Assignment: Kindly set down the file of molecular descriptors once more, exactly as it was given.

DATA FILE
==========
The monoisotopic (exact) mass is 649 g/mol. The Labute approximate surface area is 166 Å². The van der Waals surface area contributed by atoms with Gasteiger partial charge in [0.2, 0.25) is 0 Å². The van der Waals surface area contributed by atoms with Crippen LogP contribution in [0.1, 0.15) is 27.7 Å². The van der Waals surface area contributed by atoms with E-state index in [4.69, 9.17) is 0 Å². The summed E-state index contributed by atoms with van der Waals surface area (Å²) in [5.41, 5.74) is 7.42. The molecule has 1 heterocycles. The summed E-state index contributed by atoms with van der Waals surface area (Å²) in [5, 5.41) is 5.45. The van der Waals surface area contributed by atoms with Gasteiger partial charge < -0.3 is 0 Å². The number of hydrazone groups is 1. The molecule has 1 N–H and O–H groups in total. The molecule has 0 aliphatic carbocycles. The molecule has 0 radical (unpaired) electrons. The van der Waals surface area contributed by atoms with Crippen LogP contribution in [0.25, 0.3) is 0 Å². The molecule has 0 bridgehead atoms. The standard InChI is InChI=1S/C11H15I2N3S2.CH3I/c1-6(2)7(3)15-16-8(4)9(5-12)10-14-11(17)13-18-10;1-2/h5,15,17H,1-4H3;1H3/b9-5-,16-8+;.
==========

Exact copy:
The monoisotopic (exact) mass is 649 g/mol. The Labute approximate surface area is 166 Å². The van der Waals surface area contributed by atoms with Gasteiger partial charge in [0.2, 0.25) is 0 Å². The van der Waals surface area contributed by atoms with Crippen LogP contribution in [0.1, 0.15) is 27.7 Å². The van der Waals surface area contributed by atoms with E-state index in [4.69, 9.17) is 0 Å². The summed E-state index contributed by atoms with van der Waals surface area (Å²) in [5.41, 5.74) is 7.42. The molecule has 1 heterocycles. The summed E-state index contributed by atoms with van der Waals surface area (Å²) in [5, 5.41) is 5.45. The van der Waals surface area contributed by atoms with Gasteiger partial charge < -0.3 is 0 Å². The number of hydrazone groups is 1. The molecule has 1 N–H and O–H groups in total. The molecule has 0 aliphatic carbocycles. The molecule has 0 radical (unpaired) electrons. The van der Waals surface area contributed by atoms with Crippen LogP contribution in [0.25, 0.3) is 0 Å². The molecule has 0 bridgehead atoms. The standard InChI is InChI=1S/C11H15I2N3S2.CH3I/c1-6(2)7(3)15-16-8(4)9(5-12)10-14-11(17)13-18-10;1-2/h5,15,17H,1-4H3;1H3/b9-5-,16-8+;.